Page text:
• for avian influenza viruses, the primary risk factor for human infection appears to be direct or indirect exposure to infected live or dead poultry or contaminated environments, such as live bird markets. Slaughtering, defeathering, handling carcasses of infected poultry, and preparing poultry for consumption, especially in household settings, are also likely to be risk factors. There is no evidence to suggest that the A(H5), A(H7N9) or other avian influenza viruses can be transmitted to humans through properly prepared poultry or eggs. A few influenza A(H5N1) human cases have been linked to consumption of dishes made with raw, contaminated poultry blood. Controlling the circulation of avian influenza viruses in poultry is essential to reducing the risk of human infection. Given the persistence of the A(H5) and A(H7N9) viruses in some poultry populations, control will require long-term commitments from countries and strong coordination between animal and public health authorities.
  • for swine influenza viruses, risk factors reported for most human cases includes close proximity to infected pigs or visiting locations where pigs are exhibited , but some limited human-to-human transmission has occurred.

For avian influenza A(H5N1) virus infections in humans, current data indicate an incubation period averaging 2 to 5 days and ranging up to 17 days1. For human infections with the A(H7N9) virus, incubation period ranges from 1 to 10 days, with an average of 5 days. For both viruses, the average incubation period is longer than that for seasonal influenza (2 days). For human infections with swine influenza viruses, an incubation period of 2–7 days has been reported.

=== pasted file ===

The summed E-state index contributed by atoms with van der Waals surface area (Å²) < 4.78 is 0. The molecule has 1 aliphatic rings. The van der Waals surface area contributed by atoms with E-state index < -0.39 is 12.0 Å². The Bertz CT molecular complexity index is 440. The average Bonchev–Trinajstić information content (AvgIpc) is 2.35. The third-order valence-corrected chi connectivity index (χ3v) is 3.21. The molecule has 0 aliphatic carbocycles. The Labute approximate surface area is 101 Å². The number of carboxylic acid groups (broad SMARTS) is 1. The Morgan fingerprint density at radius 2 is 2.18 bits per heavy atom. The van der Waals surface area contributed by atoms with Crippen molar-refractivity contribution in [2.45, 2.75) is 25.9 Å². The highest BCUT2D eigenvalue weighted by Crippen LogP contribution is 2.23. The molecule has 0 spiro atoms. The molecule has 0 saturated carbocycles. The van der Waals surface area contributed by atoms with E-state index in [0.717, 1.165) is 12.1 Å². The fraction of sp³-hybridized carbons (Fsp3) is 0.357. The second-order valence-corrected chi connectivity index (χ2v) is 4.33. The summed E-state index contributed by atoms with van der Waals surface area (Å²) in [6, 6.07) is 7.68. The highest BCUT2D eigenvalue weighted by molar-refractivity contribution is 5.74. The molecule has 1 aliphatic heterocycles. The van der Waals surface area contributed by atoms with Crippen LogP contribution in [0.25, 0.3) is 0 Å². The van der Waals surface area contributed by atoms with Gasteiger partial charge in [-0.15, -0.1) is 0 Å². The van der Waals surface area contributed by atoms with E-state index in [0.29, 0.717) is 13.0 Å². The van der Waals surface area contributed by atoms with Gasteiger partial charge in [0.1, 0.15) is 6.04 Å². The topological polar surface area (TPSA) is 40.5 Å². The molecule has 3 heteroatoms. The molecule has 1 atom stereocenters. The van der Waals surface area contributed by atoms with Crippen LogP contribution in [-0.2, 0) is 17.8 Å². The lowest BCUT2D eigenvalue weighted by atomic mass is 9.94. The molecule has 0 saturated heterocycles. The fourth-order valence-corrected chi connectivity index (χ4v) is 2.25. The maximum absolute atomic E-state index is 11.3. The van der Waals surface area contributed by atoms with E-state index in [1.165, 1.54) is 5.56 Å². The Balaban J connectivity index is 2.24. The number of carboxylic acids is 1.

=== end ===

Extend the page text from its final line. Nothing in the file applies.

Diagnosis

Laboratory tests are required to diagnose human infection with zoonotic influenza. WHO, through its Global Influenza Surveillance and Response System (GISRS), periodically updates technical guidance protocols for the detection of zoonotic influenza in humans using molecular e.g. RT-PCR and others methods.

Rapid influenza diagnostic tests (RIDTs) have lower sensitivity compared to PCR and their reliability depends largely on the conditions under which they are used. Commercially available RDTs in general cannot provide subtype information. RIDTs are sometimes used in clinical settings, but their use in detection of zoonotic viruses is limited.

Adequate, appropriate samples for influenza tests should be taken from patients and processed with diagnostics according to relevant guidance and protocols 1.

Treatment

Evidence suggests that some antiviral drugs, notably neuraminidase inhibitor (oseltamivir, zanamivir), can reduce the duration of viral replication and improve prospects of survival, however ongoing clinical studies are needed. Emergence of oseltamivir resistance has been reported.

  • In suspected and confirmed cases, neuraminidase inhibitors should be prescribed as soon as possible (ideally, within 48 hours following symptom onset) to maximize therapeutic benefits. However, given the significant mortality currently associated with A(H5) and A(H7N9) subtype virus infections and evidence of prolonged viral replication in these diseases, administration of the drug should also be considered in patients presenting later in the course of illness.
  • Treatment is recommended for a minimum of 5 days, but can be extended until there is satisfactory clinical improvement.
  • Corticosteroids should not be used routinely, unless indicated for other reasons (eg: asthma and other specific conditions); as it has been associated with prolonged viral clearance, immunosuppression leading to bacterial or fungal superinfection.